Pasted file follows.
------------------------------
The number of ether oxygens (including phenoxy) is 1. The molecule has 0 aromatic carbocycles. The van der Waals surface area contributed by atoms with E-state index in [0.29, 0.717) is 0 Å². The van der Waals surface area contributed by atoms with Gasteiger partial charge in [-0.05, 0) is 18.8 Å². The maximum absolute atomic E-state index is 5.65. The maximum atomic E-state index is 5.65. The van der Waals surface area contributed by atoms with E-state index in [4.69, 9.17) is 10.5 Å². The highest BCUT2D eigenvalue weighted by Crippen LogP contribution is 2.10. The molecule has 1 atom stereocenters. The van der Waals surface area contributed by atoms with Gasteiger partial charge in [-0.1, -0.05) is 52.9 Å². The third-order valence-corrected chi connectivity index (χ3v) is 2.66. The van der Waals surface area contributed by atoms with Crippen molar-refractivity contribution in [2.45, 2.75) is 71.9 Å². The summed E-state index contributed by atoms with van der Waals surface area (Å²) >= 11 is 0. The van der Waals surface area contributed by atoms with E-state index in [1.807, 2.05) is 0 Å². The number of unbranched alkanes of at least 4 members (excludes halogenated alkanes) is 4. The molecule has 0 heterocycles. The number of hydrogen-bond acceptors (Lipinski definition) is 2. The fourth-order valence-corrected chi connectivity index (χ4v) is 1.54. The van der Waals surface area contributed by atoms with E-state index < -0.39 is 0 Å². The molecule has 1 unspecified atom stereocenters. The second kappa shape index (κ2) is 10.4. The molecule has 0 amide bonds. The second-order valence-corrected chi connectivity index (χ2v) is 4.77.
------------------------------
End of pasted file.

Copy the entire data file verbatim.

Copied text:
The number of ether oxygens (including phenoxy) is 1. The molecule has 0 aromatic carbocycles. The van der Waals surface area contributed by atoms with E-state index in [0.29, 0.717) is 0 Å². The van der Waals surface area contributed by atoms with Gasteiger partial charge in [-0.05, 0) is 18.8 Å². The maximum absolute atomic E-state index is 5.65. The maximum atomic E-state index is 5.65. The van der Waals surface area contributed by atoms with E-state index in [4.69, 9.17) is 10.5 Å². The highest BCUT2D eigenvalue weighted by Crippen LogP contribution is 2.10. The molecule has 1 atom stereocenters. The van der Waals surface area contributed by atoms with Gasteiger partial charge in [-0.1, -0.05) is 52.9 Å². The third-order valence-corrected chi connectivity index (χ3v) is 2.66. The van der Waals surface area contributed by atoms with Crippen molar-refractivity contribution in [2.45, 2.75) is 71.9 Å². The summed E-state index contributed by atoms with van der Waals surface area (Å²) >= 11 is 0. The van der Waals surface area contributed by atoms with E-state index in [1.807, 2.05) is 0 Å². The number of unbranched alkanes of at least 4 members (excludes halogenated alkanes) is 4. The molecule has 0 heterocycles. The number of hydrogen-bond acceptors (Lipinski definition) is 2. The fourth-order valence-corrected chi connectivity index (χ4v) is 1.54. The van der Waals surface area contributed by atoms with E-state index < -0.39 is 0 Å². The molecule has 1 unspecified atom stereocenters. The second kappa shape index (κ2) is 10.4. The molecule has 0 amide bonds. The second-order valence-corrected chi connectivity index (χ2v) is 4.77.